Open house/meet the teacher nights offered a special kind of torture as Beck would follow his mother from room to room, listening dejectedly to the same litany of deficiencies repeated by one teacher after another. He was a smart kid with a lot of potential—but there was always a “but.”
He hated school.
But, one impulsive decision in fifth grade changed the trajectory of his education—and, ultimately, the course of his life.
A Fork in the Road
Beck was well acquainted with the school hallway. During his elementary school years it was a common disciplinary destination for a student like Beck. “Brian, go sit in the hall.” He was a frequent visitor.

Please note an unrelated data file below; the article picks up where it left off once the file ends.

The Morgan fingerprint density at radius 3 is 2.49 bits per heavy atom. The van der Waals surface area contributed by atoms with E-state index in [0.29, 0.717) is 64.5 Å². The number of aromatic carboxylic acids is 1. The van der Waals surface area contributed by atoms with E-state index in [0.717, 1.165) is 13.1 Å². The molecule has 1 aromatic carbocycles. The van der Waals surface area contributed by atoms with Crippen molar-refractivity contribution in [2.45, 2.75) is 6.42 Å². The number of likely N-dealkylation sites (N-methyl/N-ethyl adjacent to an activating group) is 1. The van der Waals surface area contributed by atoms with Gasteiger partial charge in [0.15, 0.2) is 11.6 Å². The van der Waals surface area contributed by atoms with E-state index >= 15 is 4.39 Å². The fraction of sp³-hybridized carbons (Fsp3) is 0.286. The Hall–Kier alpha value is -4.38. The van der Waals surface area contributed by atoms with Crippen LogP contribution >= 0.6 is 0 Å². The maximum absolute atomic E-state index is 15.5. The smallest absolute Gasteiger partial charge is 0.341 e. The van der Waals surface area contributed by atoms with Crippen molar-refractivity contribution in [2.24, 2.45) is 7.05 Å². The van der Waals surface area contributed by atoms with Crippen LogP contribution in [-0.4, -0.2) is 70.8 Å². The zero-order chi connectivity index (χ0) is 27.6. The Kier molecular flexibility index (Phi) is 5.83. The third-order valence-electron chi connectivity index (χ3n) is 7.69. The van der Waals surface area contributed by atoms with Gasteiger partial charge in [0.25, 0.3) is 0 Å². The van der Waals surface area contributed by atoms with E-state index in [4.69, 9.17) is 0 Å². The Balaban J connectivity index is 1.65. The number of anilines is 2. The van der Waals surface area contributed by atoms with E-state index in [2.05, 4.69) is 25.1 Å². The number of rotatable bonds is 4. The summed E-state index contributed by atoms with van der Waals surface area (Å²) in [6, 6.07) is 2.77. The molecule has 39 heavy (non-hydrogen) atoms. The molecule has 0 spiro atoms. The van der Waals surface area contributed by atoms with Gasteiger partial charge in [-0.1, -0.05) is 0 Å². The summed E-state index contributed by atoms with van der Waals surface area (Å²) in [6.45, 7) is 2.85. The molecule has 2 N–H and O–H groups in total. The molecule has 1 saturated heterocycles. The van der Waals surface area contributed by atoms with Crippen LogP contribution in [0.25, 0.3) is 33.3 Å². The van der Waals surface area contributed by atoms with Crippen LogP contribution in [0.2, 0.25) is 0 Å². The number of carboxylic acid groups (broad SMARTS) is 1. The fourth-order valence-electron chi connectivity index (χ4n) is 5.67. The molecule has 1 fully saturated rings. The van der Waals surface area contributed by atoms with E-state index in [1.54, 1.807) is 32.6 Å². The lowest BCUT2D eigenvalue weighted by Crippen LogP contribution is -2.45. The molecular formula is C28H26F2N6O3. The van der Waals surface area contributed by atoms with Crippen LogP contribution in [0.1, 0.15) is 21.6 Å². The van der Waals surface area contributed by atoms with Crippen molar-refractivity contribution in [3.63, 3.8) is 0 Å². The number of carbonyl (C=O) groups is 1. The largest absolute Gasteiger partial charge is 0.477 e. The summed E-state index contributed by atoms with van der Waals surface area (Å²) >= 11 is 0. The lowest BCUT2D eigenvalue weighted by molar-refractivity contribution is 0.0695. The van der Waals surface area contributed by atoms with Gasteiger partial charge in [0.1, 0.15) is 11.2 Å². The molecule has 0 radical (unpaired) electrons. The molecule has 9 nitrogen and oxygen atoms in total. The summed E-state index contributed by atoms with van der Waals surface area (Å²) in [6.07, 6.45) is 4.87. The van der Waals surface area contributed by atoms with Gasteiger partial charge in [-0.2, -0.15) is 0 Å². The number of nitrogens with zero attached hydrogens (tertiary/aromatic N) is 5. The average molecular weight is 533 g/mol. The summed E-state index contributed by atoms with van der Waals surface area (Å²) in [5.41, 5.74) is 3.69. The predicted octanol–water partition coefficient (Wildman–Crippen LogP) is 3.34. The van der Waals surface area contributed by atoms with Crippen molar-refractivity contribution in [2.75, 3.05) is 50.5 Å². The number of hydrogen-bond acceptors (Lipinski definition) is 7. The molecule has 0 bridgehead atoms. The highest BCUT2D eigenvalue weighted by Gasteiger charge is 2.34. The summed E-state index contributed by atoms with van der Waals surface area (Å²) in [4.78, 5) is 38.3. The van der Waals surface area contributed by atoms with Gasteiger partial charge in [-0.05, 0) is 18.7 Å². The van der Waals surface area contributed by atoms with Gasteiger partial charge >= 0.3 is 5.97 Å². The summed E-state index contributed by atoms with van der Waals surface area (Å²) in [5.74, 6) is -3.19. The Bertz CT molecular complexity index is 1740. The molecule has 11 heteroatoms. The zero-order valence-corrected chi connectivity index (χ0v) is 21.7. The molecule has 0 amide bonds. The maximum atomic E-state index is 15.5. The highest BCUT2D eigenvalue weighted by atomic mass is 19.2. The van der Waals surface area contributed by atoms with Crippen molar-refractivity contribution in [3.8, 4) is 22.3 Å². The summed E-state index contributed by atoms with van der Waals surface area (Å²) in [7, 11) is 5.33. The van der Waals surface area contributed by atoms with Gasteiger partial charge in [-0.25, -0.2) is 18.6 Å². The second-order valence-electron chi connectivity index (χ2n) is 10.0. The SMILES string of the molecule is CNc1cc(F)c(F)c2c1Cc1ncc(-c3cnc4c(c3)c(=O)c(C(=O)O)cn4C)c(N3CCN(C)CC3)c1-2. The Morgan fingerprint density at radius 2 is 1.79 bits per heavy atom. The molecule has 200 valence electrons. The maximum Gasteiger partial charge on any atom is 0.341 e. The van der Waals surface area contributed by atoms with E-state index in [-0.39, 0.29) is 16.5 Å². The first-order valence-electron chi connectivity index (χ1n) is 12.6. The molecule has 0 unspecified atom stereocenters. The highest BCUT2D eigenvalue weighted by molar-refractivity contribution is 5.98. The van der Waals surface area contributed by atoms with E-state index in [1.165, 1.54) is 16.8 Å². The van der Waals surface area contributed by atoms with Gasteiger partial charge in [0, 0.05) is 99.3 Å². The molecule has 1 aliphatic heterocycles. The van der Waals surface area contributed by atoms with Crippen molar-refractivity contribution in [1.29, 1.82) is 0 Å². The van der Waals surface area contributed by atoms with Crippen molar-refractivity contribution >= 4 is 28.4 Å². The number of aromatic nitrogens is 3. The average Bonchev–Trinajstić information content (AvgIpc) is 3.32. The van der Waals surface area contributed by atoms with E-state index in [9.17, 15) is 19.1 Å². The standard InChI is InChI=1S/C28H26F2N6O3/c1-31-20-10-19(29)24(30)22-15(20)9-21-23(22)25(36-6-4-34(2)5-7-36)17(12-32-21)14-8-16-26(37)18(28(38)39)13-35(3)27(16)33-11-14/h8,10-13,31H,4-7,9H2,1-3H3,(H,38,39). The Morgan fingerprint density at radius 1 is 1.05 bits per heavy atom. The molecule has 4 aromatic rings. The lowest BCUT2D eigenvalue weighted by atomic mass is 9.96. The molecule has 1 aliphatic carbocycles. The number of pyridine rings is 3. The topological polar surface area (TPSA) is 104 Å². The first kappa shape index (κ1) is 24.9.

Faubion Middle School Band Director Brian Beck
On one such occasion, he looked up to find a group of fellow fifth graders parading by—the “good kids” as Beck puts it. Among them, walked Becky, a girl who represented everything that was the opposite of Beck’s academic experience. She was his nemesis.
“Some class walked past me—all the smart people. They were walking straight down the row with their hands behind their backs singing hymns, or whatever. I looked up and there was Becky. I did not like her. We were in every grade together our whole life, and Becky was super smart and super good and she did everything right.
“‘I said, where are y’all going?’ She said, ‘We are going to go try out our instruments for band.’ And, I said, ‘Oh cool, I’ll come with you.’ I just left class, left the hallway, latched myself onto the end of the line and marched myself down there. Because I figured my teacher probably wasn’t going to come outside looking for me.”